In fact, we offer exactly what we say we offer: “fossil-fuel-free fund investing in sustainable businesses that are leaders in their industry.” If you invest in traditional mutual funds or index funds, your dollars are likely supporting oil and gas companies. With Aspiration’s investments, zero of your dollars go there. That’s our mandate by law. And then we proactively invest in the companies across industries that do better when it comes to environmental, social, and governance metrics.
If you’re looking to specifically only invest in clean energy companies, that’s also a sustainable investment strategy, but it’s different than the ESG strategy we currently offer. We don’t claim they're the same. And the author of the article is wrong to claim that we do.
This next claim is a bit complicated, but it gets to an important point about how we operate in total transparency as a company.
We were attacked our use of the metric EBITDAM (which stands for "earnings before interest taxes depreciation, amortization, and marketing"). We use this as our internal yardstick because we see acquisition spend as an investment in what should be a long-lasting and growing relationship. EBITDAM has been used by public companies across industries for decades.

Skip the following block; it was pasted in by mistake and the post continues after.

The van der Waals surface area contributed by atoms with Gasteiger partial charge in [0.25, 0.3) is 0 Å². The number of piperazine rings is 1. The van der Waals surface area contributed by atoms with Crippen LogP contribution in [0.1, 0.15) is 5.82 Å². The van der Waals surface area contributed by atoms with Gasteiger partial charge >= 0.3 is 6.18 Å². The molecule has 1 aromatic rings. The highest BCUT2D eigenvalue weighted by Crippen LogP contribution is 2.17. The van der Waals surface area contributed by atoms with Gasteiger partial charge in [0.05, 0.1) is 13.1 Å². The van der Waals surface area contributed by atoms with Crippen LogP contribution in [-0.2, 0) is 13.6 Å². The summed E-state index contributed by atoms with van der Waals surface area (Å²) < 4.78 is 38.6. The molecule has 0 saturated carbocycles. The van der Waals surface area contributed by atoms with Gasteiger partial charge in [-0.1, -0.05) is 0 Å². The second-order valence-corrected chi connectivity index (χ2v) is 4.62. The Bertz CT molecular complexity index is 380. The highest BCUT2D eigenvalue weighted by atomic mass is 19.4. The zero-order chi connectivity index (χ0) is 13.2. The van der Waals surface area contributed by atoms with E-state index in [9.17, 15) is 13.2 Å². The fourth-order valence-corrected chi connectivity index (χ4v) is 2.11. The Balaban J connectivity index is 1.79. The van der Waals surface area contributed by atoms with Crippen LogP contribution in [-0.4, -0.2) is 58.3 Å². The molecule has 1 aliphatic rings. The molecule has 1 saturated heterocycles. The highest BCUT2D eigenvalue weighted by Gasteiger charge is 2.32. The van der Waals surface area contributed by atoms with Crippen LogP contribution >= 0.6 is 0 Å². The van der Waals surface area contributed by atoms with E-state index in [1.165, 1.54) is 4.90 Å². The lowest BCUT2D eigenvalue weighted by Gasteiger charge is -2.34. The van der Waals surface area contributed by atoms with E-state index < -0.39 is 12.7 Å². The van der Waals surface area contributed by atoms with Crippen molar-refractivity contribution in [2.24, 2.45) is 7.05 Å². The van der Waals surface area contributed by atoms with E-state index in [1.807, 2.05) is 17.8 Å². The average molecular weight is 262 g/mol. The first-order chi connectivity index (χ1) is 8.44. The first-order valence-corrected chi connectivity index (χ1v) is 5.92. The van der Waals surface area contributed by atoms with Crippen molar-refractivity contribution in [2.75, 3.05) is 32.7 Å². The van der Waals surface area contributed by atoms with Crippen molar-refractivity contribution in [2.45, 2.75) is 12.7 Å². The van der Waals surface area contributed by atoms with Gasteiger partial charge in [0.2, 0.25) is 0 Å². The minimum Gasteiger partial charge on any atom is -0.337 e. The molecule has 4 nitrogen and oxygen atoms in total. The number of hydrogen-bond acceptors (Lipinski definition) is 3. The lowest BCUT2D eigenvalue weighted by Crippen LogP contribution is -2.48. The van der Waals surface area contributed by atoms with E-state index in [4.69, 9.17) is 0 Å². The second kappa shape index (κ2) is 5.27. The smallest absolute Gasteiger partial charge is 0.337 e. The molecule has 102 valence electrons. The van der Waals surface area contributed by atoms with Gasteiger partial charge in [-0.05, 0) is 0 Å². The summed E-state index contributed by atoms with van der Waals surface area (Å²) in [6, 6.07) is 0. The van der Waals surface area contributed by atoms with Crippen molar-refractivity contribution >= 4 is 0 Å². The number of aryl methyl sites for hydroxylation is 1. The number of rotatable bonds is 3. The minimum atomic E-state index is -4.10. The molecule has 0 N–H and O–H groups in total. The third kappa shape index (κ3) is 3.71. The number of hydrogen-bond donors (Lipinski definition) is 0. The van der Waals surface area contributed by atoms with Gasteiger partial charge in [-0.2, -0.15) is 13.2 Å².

But the most important point is that we are using this metric in order to provide more information, helping the public understand us even better: We provide both EBITDAM and EBITDA to all of our prospective investors and if any of them prefer analyzing our business through the prism of EBITDA then they by all means should do so. The article story only notes at the end that we provide both figures “on the same page of the investor presentation” when that is the central fact that makes all else irrelevant.
Here’s the big picture: Aspiration’s trust and reputation is all we have. When we mess up, we’ll fess up and fix it. This time we have not gotten it wrong, and it’s important to state that.